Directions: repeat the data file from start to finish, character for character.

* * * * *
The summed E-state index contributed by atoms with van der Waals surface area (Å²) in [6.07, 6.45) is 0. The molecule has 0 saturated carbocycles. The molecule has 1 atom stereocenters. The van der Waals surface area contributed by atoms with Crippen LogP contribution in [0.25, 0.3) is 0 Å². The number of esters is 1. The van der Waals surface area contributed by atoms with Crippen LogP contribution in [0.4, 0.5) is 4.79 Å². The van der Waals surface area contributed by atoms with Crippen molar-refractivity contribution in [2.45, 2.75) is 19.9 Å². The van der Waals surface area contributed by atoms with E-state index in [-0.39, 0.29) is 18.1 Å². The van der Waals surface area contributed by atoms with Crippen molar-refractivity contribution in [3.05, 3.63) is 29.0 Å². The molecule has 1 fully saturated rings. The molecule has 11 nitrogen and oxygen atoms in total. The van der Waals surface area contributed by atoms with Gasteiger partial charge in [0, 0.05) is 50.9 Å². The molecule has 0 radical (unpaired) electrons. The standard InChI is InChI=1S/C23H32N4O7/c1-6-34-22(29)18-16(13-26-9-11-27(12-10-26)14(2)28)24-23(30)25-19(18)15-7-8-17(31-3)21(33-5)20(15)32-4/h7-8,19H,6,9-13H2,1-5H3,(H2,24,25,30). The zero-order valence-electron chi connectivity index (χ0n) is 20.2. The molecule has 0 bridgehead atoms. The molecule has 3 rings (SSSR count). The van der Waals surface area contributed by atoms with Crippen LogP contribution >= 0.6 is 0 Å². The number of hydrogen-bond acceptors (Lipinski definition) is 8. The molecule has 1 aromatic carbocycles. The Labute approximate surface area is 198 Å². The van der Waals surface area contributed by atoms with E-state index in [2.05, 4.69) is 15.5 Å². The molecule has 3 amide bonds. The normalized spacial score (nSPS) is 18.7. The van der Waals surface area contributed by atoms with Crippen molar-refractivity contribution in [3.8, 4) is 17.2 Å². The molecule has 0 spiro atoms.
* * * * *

The summed E-state index contributed by atoms with van der Waals surface area (Å²) in [6.07, 6.45) is 0. The molecule has 0 saturated carbocycles. The molecule has 1 atom stereocenters. The van der Waals surface area contributed by atoms with Crippen LogP contribution in [0.25, 0.3) is 0 Å². The number of esters is 1. The van der Waals surface area contributed by atoms with Crippen LogP contribution in [0.4, 0.5) is 4.79 Å². The van der Waals surface area contributed by atoms with Crippen molar-refractivity contribution in [2.45, 2.75) is 19.9 Å². The van der Waals surface area contributed by atoms with E-state index in [-0.39, 0.29) is 18.1 Å². The van der Waals surface area contributed by atoms with Crippen molar-refractivity contribution in [3.05, 3.63) is 29.0 Å². The molecule has 1 fully saturated rings. The molecule has 11 nitrogen and oxygen atoms in total. The van der Waals surface area contributed by atoms with Gasteiger partial charge in [0, 0.05) is 50.9 Å². The molecule has 0 radical (unpaired) electrons. The standard InChI is InChI=1S/C23H32N4O7/c1-6-34-22(29)18-16(13-26-9-11-27(12-10-26)14(2)28)24-23(30)25-19(18)15-7-8-17(31-3)21(33-5)20(15)32-4/h7-8,19H,6,9-13H2,1-5H3,(H2,24,25,30). The zero-order valence-electron chi connectivity index (χ0n) is 20.2. The molecule has 0 bridgehead atoms. The molecule has 3 rings (SSSR count). The van der Waals surface area contributed by atoms with Crippen LogP contribution >= 0.6 is 0 Å². The number of hydrogen-bond acceptors (Lipinski definition) is 8. The molecule has 1 aromatic carbocycles. The Labute approximate surface area is 198 Å². The van der Waals surface area contributed by atoms with E-state index in [2.05, 4.69) is 15.5 Å². The molecule has 3 amide bonds. The normalized spacial score (nSPS) is 18.7. The van der Waals surface area contributed by atoms with Crippen molar-refractivity contribution in [3.8, 4) is 17.2 Å². The molecule has 0 spiro atoms.